Minibusses, the three-wheeler known as “keke,” and taxi motorbikes colloquially known as “okadas” are the most frequent modes of transportation in Nigeria.
With millions of Nigerians relying on these modes of transportation to reach their various workplaces and destinations, mobility companies have attempted to digitize the market but have had limited success, particularly in the two-wheeler mobility area.
While the majority of mobility technology in the country is focused on two-wheelers and car-hailing, there has been little targeted disruption in the bus-sharing and public transit sector.
Shuttlers, a tech-enabled scheduled bus sharing firm, has raised $1.6 million in seed capital from a number of investors in order to expand quickly both within and outside of Nigeria.
VestedWorld, a Chicago-based investment firm focused on Africa, led the fund, which included significant names such as Fintech Unicorn Interswitch, Africa-focused VCs Rising Tide Africa, Launch Africa, EchoVC, Consonance Investment, CcHub Syndicate, CMC 21 & Alsa, ShEquity, Fives35, Satore, and Nikky Taurus.
The Techstars-backed startup is aggressively expanding across Nigeria and Ghana, having raised over $1.6 million in capital, which was also used to acquire a comparable player in Ghana.
Shuttlers was founded by Damilola Olokesusi in 2016 but only officially debuted in 2017 to remedy Lagos’ poor transportation infrastructure.
The firm didn’t have a working mobile app at the time, so it depended on an atypical online approach of communicating with clients via Slack, email, and WhatsApp.
As a result, it offered three main services: B2B2C, which lets corporations split payment of transportation fares with their employees in any way they see fit, B2B, which allows business clients to pay their employees’ entire fares, and B2C, which lets customers pay their own fares.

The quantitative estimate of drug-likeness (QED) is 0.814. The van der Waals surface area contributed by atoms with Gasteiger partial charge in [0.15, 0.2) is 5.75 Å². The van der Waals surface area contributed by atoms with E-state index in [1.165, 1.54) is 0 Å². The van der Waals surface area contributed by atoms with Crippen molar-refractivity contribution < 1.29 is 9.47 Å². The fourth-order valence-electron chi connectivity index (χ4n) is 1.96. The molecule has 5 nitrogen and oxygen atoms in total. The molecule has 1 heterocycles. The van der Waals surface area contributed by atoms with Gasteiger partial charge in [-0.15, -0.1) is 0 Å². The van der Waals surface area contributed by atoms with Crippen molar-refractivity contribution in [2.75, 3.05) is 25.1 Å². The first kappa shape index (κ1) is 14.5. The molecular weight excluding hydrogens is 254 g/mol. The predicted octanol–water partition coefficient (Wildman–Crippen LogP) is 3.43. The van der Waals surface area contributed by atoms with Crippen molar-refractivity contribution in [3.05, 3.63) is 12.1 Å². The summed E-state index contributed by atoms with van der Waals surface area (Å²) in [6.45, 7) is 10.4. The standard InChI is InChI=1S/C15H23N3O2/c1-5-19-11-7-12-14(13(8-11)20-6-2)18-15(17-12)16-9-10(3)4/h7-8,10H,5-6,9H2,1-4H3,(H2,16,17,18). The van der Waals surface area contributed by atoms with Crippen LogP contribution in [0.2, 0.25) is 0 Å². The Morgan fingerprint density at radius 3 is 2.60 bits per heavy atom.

Shuttlers now have a fully working app that allows mobile professionals on its three plans to schedule rides, thanks to a redesign in 2019.
Commuters might save even more money by booking a ticket on one of the buses that run on fixed and regular routes.
Commuters who use its service rather than competing ride-hailing services “without surges and peak-period pricing” save 80 percent, according to the startup.
Live bus tracking, traffic-based routing, and digital payments are among the other features, according to the business. It also includes a subscription feature that allows commuters to plan rides ahead of time for a set length of time.
According to a recent survey performed by Shuttlers, about 30% of daily commuters use Shuttlers own cars.
In other words, the corporation is minimizing the amount of carbon dioxide that those commuters would have emitted if they drove their automobiles every day.
Shuttlers have grown by leaps and bounds since 2016, despite only raising $3,000 from friends and family and grants. The company says that its mobile app and website have over 10,000 users.
On its platform, more than 100 unbranded and branded buses travel over 30 routes in Lagos, stopping at over 300 bus stops. Since the company’s beginning, they have documented more than 2 million travels.
Olokesusi went on to say that her company sells over 6,000 bus tickets per day, implying that over 3,000 passengers take two-way travels every day.
Furthermore, Olokesusi claims that investor interest in the company was the primary driver of the company’s initial venture capital infusion.
She stated that, while the company was not actively seeking investors, there is now a greater interest in the shared mobility market as a result of companies such as SWVL, and that investors are particularly interested in this and believe local mobility strategies can be valuable answers.
Shuttlers, according to Olokesusi, made the proper option at this time so that the company may prepare for the opportunity that would follow.
The corporation is preparing to enter the African market, beginning with Nigeria and West Africa in the coming months.
The company has started operations in Abuja, Nigeria’s capital, but Olokesusi does not disclose where else Shuttlers will expand to next, both within and outside of Nigeria.
In a similar vein, Nneka Eze, managing director of lead investor VestedWorld, believes that the investment will enable Shuttlers to expand its offering to neighboring areas and address shortcomings in the transportation sector throughout Africa.
Featured Image: Damilola Olokesusi, Co-founder and CEO OF Shuttlers
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